Set A Spell

March 20, 1994|By Lynn Williams

A porch is the architectural equivalent of a hug.

As we sit on its broad maternal "lap," its railings enclose us in a comforting embrace, and it seems to whisper enticements to the lazier sorts of pleasures. A porch encourages us to sip lemonade -- or something more potent -- from tall frosty glasses garnished with sprays of fresh mint. It tempts us to burrow into the cushions of a well-padded porch swing with a mystery or romance novel in our hand (nothing too high-minded, please). It lures us into wasting a potentially profitable afternoon watching the grass grow, and smelling the lilacs, and waving a good afternoon to passers-by.

The activities that porches promote have nothing to do with the hustle of modern consumer culture, and are all the more precious for that. In fact, those seeking an antidote to urban urgency are willing to drive for hours to places like Cape May, N.J., to do little more than sit around on porches for a week or two.

It's interesting, then, that such a boon to the indolent lately has been given the most difficult of tasks: saving civilization.

That's not as silly as it sounds.

Neighborhood summit

A porch represents a middle ground in our lives: It is where our private lives meet the world outside and it allows us to appreciate the best of both. It lets us partake of nature without leaving home. We can engage in solitary pursuits there, or invite the world to sit and talk awhile. One need not be a dewy-eyed nostalgia fan to recognize that such a middle ground is just what the doctor (well, the sociologist and the city planner) ordered for our troubled society. The neighborly eye-on-the-street that porch-sitters provide helps banish our collective rootlessness and anonymity, and helps make our neighborhoods real people-places again.

"I'm sure there was less crime when people sat on their porches," says Donna Beth Joy Shapiro, a Baltimore designer and preservationist.

She has researched the history of her 1887 house, and learned from a former owner that its porch was used almost daily for family ice cream time. Like most of her Charles Village neighbors, Ms. Shapiro doesn't indulge in much front-porch sitting. Still, she devoted one week of summer evenings to just this pastime.

"I really enjoyed it," she says. "It was very peaceful. My street looks like a little stage set at night. All the buildings are little gems."

Andres Duany and Elizabeth Plater-Zyberk, a Miami husband-and-wife architectural team, understand the porch mystique. They designed every element of Seaside, a planned town in the Florida panhandle, to increase interaction among neighbors and foster a sense of community. Seaside's houses have porches and white picket fences for that small-town feel.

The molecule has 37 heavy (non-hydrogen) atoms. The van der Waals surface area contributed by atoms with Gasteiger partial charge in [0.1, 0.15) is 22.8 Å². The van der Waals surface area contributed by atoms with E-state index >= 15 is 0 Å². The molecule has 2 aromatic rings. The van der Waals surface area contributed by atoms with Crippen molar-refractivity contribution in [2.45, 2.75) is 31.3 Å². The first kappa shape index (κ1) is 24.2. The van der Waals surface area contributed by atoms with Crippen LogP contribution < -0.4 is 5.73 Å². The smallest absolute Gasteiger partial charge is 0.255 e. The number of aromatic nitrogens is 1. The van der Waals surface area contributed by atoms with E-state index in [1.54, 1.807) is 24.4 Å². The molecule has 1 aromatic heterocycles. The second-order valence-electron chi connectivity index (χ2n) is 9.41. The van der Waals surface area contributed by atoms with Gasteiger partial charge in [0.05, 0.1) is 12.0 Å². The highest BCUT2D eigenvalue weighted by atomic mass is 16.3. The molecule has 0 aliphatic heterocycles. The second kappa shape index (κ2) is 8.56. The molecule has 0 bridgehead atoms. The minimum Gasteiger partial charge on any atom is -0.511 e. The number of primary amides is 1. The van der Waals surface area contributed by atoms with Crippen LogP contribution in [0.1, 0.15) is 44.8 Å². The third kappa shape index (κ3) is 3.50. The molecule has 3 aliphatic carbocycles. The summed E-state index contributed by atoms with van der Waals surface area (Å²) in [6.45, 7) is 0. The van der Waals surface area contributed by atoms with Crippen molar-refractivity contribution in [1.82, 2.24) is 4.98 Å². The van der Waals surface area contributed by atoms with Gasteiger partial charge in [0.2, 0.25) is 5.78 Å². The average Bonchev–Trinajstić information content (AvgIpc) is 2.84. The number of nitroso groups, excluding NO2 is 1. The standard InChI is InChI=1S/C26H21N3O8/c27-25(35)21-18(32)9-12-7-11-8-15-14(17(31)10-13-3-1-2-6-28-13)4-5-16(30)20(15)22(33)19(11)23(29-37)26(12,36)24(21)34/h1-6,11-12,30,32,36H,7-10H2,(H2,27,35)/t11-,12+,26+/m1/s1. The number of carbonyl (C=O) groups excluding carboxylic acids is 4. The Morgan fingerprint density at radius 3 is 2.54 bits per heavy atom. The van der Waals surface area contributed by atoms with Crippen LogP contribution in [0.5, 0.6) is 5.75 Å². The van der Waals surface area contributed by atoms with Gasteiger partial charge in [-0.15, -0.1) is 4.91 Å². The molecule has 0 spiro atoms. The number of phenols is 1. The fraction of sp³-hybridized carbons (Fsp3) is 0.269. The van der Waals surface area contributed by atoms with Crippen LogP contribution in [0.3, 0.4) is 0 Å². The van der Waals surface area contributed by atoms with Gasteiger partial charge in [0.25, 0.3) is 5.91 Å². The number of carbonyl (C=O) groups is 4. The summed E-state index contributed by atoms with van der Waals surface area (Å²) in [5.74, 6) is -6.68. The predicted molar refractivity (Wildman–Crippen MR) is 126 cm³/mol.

Peter Calthorpe, a San Francisco architect, is also a believer. Laguna West, the Sacramento County (Calif.) development he designed for Apple Computer employees, is a pedestrian-friendly "new village" in which houses were purposely built with front porches.

"I think porches have both a symbolic element and a realistic element," Mr. Calthorpe says. "Symbolically, they turn towards the community as well as inward. More practically, when you have porches you see kids playing out front, because a parent is bound to be watching, somewhere."

Teen-agers like porches, he says, because they like to be seen. And adults, while keeping an eye on the children, can make friends. Some Laguna West residents have told the architect that they are getting to know their neighbors for the first time in their suburbs-dwelling lives.

Victorian influence

The American porch first appeared in the 18th century, influenced by the temple-inspired designs of the Neoclassical movement and the vernacular architecture of the West Indies. But it took the leisure-loving Victorians to popularize the porch and its attendant lifestyle.

As the 19th century progressed, the whole country, it seems, fell in love with porches, from stately wrap-around verandas to cozy outdoor "parlors" festooned with frilly gingerbread woodwork.

While the porch's appeal crossed regional barriers, it was especially suited to the South. Broad verandas upstairs and down provided cooling shade for the interior rooms, and allowed windows to be open for cross-ventilation even during the rainy season. Porches could also be furnished as breezy retreats when the heat and humidity inside got too oppressive. In those days before air conditioning, many houses in warmer latitudes had second-floor sleeping porches in back as well, usually screened to keep bugs at bay.

One architectural style with which Baltimoreans are familiar, the bungalow, has the same cooling benefits. The bungalow's place of origin is India (the Hindi word means "from Bengal"). This house style featuring a low-slung porch was brought to the West by British colonials in the 19th century, and remained widespread through the 1920s.

Several technological, aesthetic and cultural changes brought an end to the porch's reign.

Air conditioning lured families inside in the summer. Radio and TV proved to be more compelling entertainments than people-watching. And with more of us living in sprawling suburbs and zipping around in cars, there wasn't much natural beauty or street life left to watch, had split-level tract houses provided a vantage point for doing so.

As recreation became more family-based and less community-oriented, it relocated to backyard patios and decks, where neighbors could visit if invited. These venues lacked the element of serendipity a porch offered.

However, with the renaissance of enthusiasm for Victoriana, porches are again in demand. New house plans often come complete with front porches and verandas as the public turns on to the fact that they are welcoming, charming, environmentally friendly and, yes, a civilizing force.

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